Sunday, August 25, 2013

The City of Jeannette, Pennsylvania

The city of Jeannette is one of several urban centers of Westmoreland County located along the main line of the Norfolk Southern (Pennsylvania Railroad) line east of Pittsburgh. It once housed much of the manufacturing centers of the glass industry surrounding the greater Pittsburgh region. Eventually, along with the steel industry, glass manufacturing relocated elsewhere leaving Jeannette economically distressed. After viewing the geographical layout of the city on Google Earth, I believe there could be another theory playing a role in the slow recovery of this former manufacturing hub; it is somewhat isolated. Its main road dead ends at both of its termini rather than continuing on as a through street providing access to other parts of the region. State Route 130 passes through the northern portion of the city, but it is nowhere near the business corridor. Below is a Google Earth image of the layout of the city.

The only main transportation line passing within a block of the business district is the Norfolk Southern line. Given its isolation regarding the street layout, I have my own theory of how to possibly revitalize this city. I consider myself to be a strong supporter of commuter/regional rail, and I believe this could be used to improve access and mobility of the city. It could provide a sense of connectivity with the rest of the county and the region as a whole.

I have been reading the comprehensive plan for Westmoreland County, and according to the 2004 document they are trying to pursue commuter rail options for county residents. One of the options is using the Norfolk Southern line between Pittsburgh and Greensburg. Also stated in the comprehensive plan is bus data, and the shuttle bus serving this very corridor is one of the most frequently used in the county. By adding regional rail, I think more people would be enticed to use public transportation along this corridor. Aside from Greensburg and Jeannette, I believe other possible station locations would include Irwin, Penn, Trafford, and various densely populated areas of neighboring Allegheny County.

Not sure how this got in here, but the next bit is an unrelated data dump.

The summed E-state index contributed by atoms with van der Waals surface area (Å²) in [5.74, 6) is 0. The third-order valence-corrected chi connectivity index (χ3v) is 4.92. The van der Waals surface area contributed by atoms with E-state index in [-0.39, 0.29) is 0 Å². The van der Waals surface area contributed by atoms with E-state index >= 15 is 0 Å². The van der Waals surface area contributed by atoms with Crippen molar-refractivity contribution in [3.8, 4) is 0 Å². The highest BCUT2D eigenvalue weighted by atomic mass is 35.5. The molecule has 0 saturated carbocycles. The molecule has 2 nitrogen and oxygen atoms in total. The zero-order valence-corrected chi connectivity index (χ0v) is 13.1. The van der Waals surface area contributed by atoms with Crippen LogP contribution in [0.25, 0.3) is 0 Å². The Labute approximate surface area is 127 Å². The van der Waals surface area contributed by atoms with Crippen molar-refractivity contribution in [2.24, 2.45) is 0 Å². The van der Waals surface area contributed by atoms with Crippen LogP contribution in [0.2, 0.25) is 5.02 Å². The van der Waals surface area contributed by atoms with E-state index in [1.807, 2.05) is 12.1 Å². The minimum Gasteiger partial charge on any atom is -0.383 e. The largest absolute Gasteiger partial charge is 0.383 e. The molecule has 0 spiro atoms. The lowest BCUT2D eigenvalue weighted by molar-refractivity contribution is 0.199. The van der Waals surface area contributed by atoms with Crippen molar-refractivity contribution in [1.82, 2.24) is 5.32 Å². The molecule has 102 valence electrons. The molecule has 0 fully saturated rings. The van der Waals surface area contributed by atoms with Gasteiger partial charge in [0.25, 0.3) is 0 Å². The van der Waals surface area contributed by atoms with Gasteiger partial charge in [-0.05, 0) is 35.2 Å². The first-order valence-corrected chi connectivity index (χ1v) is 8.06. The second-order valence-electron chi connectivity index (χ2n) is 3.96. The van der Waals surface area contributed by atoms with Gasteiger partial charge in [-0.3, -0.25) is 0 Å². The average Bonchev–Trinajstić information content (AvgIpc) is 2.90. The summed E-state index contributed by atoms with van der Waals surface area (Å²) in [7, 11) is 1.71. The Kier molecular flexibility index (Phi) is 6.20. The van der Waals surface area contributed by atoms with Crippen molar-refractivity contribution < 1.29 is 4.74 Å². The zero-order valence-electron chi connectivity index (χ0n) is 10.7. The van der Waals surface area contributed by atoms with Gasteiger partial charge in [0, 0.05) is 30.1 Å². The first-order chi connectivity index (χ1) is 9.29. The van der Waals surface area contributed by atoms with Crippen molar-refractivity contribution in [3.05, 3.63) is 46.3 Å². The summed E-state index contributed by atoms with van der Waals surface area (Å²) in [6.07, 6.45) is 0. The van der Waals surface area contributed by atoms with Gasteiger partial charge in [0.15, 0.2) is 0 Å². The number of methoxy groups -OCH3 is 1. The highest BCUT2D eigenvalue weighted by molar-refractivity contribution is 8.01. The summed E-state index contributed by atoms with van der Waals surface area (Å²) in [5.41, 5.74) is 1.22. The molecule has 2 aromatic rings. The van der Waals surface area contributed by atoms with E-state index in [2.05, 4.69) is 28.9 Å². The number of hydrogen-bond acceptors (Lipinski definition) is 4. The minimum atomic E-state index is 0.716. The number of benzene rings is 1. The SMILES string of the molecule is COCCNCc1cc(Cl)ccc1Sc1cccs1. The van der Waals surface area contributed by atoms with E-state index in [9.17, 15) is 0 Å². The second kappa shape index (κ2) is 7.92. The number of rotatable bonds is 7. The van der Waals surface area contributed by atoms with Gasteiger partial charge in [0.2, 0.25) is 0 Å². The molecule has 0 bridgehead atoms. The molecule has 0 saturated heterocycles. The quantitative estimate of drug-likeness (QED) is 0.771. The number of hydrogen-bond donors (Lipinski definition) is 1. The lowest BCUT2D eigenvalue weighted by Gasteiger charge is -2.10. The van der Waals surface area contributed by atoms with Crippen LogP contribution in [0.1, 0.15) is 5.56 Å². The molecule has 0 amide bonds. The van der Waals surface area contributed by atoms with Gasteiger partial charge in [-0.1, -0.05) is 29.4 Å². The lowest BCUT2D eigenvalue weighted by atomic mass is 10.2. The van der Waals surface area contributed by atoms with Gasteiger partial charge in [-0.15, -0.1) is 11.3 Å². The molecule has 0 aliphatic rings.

Establishing regional rail would be only the beginning of the revitalization. Having rail access right in the economic heart of Jeannette could drive up property values, potentially enticing developers to consider investing in improved business use for the city. By establishing regional rail service accessing Jeannette and especially considering its complicated street grid, the city should

  • Encourage transit-oriented development to promote pedestrian activities
  • Improve the street layout to promote safety for pedestrian traffic
  • Improve and possibly redesign some of the streets to allow for any increased traffic due to the station.
  • Construct structured parking to accomodate autos associated with commuters using the train station
  • Establish zoning to encourage mixed use development around the rail line and station site